IJMS, Vol. 24, Pages 9691: Oleoylethanolamide Treatment Modulates Both Neuroinflammation and Microgliosis, and Prevents Massive Leukocyte Infiltration to the Cerebellum in a Mouse Model of Neuronal Degeneration (International Journal of Molecular Sciences)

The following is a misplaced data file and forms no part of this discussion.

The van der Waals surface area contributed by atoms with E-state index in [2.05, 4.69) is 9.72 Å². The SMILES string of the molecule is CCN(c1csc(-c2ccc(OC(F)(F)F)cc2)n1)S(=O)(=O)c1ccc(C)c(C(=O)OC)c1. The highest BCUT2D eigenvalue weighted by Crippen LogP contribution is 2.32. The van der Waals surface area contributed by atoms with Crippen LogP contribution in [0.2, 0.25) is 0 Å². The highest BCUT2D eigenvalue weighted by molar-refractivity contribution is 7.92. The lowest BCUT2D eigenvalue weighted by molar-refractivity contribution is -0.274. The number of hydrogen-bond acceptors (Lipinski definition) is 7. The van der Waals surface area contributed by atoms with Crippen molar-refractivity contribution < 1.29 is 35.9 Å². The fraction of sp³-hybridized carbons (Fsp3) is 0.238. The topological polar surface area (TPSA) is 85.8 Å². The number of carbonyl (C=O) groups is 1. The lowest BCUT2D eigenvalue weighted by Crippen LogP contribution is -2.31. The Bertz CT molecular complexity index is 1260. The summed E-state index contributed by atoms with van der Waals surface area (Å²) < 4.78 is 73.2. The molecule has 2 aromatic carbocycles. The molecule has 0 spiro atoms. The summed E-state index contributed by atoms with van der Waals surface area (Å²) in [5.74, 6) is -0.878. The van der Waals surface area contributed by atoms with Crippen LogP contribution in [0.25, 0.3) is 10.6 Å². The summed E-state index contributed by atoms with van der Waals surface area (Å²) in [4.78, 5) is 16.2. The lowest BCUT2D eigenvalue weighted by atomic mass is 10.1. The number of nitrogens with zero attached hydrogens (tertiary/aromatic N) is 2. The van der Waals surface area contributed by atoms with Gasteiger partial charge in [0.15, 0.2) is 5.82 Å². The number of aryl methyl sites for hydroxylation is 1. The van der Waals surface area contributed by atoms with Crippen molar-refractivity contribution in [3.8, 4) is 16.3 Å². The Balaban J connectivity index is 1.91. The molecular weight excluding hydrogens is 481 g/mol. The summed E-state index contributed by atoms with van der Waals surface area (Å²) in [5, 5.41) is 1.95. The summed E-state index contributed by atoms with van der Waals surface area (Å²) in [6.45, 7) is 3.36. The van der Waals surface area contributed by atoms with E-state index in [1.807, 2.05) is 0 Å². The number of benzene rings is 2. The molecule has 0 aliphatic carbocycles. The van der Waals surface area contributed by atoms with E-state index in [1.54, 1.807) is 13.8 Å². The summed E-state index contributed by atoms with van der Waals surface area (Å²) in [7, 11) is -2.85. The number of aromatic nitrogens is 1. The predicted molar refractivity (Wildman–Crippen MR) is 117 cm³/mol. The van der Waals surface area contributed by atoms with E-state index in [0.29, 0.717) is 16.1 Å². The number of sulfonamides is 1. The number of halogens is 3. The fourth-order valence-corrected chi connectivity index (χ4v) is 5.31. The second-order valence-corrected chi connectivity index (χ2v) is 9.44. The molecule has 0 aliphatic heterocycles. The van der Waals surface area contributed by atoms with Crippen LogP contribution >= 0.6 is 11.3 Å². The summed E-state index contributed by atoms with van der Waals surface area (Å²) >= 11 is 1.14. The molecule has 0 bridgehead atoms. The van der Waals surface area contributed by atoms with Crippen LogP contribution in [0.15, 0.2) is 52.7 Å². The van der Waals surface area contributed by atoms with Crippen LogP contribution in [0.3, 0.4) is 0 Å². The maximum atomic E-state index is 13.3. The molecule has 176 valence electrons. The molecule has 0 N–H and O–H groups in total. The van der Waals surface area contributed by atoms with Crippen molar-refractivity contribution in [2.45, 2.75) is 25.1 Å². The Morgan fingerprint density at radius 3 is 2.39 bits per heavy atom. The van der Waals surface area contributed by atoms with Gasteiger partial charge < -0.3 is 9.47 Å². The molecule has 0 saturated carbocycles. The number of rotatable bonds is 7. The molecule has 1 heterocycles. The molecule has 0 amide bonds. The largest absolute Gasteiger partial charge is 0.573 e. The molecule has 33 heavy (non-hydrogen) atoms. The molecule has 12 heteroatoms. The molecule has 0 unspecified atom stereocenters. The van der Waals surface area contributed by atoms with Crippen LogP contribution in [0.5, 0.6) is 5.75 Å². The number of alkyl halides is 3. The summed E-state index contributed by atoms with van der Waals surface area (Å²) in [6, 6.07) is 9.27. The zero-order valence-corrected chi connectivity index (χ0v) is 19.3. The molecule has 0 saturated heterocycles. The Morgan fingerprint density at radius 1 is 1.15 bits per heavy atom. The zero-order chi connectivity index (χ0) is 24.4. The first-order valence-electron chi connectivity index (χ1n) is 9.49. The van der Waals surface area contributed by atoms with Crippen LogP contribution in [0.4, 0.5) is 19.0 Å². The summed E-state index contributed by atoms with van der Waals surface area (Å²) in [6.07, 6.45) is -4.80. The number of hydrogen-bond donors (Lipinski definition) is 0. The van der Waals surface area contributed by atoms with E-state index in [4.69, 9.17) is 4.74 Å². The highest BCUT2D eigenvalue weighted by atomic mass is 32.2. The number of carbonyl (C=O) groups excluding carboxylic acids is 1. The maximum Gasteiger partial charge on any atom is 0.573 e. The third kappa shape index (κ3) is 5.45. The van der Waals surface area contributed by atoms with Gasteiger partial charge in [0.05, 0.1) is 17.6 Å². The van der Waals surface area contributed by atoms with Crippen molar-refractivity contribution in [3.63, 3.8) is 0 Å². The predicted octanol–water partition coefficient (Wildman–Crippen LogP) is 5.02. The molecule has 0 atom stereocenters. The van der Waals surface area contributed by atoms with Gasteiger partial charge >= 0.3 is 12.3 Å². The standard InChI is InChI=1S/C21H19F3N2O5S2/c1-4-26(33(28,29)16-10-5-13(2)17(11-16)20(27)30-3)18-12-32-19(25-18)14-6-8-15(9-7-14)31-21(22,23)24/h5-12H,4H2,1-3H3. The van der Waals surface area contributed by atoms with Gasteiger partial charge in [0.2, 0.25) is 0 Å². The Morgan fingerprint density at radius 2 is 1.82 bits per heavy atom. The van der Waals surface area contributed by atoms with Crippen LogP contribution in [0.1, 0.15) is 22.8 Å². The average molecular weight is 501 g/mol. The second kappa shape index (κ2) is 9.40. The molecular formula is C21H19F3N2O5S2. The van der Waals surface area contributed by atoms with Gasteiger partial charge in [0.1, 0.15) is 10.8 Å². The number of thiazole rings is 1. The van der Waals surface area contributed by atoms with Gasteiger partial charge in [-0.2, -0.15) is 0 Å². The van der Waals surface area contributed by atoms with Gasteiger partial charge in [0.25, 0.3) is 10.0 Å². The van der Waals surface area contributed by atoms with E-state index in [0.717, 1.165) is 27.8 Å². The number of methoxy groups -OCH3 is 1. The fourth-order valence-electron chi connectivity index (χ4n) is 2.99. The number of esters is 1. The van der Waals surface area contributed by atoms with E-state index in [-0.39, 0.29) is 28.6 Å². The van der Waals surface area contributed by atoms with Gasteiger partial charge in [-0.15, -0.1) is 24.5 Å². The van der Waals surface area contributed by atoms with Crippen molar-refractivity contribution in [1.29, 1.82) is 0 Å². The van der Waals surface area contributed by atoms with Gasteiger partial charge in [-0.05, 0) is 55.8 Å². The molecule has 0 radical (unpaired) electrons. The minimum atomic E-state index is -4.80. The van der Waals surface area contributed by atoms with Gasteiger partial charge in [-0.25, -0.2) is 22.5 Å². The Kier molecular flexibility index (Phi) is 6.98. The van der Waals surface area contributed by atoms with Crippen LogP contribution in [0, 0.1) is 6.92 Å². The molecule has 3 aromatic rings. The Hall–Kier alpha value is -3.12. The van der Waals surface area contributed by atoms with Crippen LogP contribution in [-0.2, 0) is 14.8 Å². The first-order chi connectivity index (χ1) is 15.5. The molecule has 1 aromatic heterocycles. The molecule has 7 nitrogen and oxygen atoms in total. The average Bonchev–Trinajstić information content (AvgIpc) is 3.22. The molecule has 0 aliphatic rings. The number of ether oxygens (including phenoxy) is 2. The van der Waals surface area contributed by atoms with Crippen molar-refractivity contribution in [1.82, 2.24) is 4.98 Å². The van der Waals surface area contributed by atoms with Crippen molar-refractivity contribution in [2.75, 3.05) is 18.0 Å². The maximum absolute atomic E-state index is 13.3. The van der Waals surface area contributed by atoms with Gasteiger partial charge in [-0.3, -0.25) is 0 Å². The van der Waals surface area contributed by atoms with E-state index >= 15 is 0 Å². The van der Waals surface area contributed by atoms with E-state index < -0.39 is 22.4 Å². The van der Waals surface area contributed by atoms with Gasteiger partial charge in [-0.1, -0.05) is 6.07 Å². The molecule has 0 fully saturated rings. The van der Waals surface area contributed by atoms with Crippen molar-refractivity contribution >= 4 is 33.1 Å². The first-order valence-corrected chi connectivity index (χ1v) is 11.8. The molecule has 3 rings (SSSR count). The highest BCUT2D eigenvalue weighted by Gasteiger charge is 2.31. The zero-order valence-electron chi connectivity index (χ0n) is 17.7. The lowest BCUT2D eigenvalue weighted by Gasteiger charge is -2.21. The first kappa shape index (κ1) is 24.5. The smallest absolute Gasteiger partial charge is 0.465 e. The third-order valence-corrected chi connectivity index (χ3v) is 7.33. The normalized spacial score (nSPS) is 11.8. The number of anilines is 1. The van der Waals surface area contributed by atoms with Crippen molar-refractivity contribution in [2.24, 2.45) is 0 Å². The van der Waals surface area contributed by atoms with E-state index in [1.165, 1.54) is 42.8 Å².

Neurodegenerative diseases involve an exacerbated neuroinflammatory response led by microglia that triggers cytokine storm and leukocyte infiltration into the brain. PPARα agonists partially dampen this neuroinflammation in some models of brain insult, but neuronal loss was not the triggering cause in any of them. This study examines the anti-inflammatory and immunomodulatory properties of the PPARα agonist oleoylethanolamide (OEA) in the Purkinje Cell Degeneration (PCD) mouse, which exhibits striking neuroinflammation caused by aggressive loss of cerebellar Purkinje neurons. Using real-time quantitative polymerase chain reaction and immunostaining, we quantified changes in pro- and anti-inflammatory markers, microglial density and marker-based phenotype, and overall leukocyte recruitment at different time points after OEA administration. OEA was found to modulate cerebellar neuroinflammation by increasing the gene expression of proinflammatory mediators at the onset of neurodegeneration and decreasing it over time. OEA also enhanced the expression of anti-inflammatory and neuroprotective factors and the Pparα gene. Regarding microgliosis, OEA reduced microglial density—especially in regions where it is preferentially located in PCD mice—and shifted the microglial phenotype towards an anti-inflammatory state. Finally, OEA prevented massive leukocyte infiltration into the cerebellum. Overall, our findings suggest that OEA may change the environment to protect neurons from degeneration caused by exacerbated inflammation.